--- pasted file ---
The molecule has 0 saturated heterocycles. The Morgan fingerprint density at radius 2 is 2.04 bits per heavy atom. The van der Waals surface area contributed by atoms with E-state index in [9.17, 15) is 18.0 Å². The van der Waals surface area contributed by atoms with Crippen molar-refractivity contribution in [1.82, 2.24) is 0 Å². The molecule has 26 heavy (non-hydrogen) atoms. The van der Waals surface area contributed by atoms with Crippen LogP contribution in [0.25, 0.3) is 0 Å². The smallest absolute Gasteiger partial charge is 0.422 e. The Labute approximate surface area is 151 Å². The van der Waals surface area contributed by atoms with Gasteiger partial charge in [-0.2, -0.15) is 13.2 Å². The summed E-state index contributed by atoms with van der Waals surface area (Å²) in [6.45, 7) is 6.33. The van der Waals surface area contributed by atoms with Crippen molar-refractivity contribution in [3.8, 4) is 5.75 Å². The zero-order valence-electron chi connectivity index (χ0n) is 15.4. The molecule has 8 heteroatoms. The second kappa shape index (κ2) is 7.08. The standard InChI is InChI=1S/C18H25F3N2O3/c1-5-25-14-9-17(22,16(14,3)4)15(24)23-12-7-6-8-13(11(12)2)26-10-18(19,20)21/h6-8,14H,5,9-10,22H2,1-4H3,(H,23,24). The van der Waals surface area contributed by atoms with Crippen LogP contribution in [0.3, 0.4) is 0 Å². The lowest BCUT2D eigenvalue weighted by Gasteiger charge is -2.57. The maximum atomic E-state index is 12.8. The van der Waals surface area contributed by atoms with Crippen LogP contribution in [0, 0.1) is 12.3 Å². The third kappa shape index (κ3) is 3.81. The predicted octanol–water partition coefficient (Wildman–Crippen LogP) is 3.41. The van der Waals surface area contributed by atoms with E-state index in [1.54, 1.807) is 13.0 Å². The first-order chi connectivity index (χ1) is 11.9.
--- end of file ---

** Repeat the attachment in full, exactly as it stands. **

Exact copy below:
The molecule has 0 saturated heterocycles. The Morgan fingerprint density at radius 2 is 2.04 bits per heavy atom. The van der Waals surface area contributed by atoms with E-state index in [9.17, 15) is 18.0 Å². The van der Waals surface area contributed by atoms with Crippen molar-refractivity contribution in [1.82, 2.24) is 0 Å². The molecule has 26 heavy (non-hydrogen) atoms. The van der Waals surface area contributed by atoms with Crippen LogP contribution in [0.25, 0.3) is 0 Å². The smallest absolute Gasteiger partial charge is 0.422 e. The Labute approximate surface area is 151 Å². The van der Waals surface area contributed by atoms with Gasteiger partial charge in [-0.2, -0.15) is 13.2 Å². The summed E-state index contributed by atoms with van der Waals surface area (Å²) in [6.45, 7) is 6.33. The van der Waals surface area contributed by atoms with Crippen molar-refractivity contribution in [3.8, 4) is 5.75 Å². The zero-order valence-electron chi connectivity index (χ0n) is 15.4. The molecule has 8 heteroatoms. The second kappa shape index (κ2) is 7.08. The standard InChI is InChI=1S/C18H25F3N2O3/c1-5-25-14-9-17(22,16(14,3)4)15(24)23-12-7-6-8-13(11(12)2)26-10-18(19,20)21/h6-8,14H,5,9-10,22H2,1-4H3,(H,23,24). The van der Waals surface area contributed by atoms with Crippen LogP contribution in [0.3, 0.4) is 0 Å². The lowest BCUT2D eigenvalue weighted by Gasteiger charge is -2.57. The maximum atomic E-state index is 12.8. The van der Waals surface area contributed by atoms with Crippen LogP contribution in [0, 0.1) is 12.3 Å². The third kappa shape index (κ3) is 3.81. The predicted octanol–water partition coefficient (Wildman–Crippen LogP) is 3.41. The van der Waals surface area contributed by atoms with E-state index in [1.54, 1.807) is 13.0 Å². The first-order chi connectivity index (χ1) is 11.9.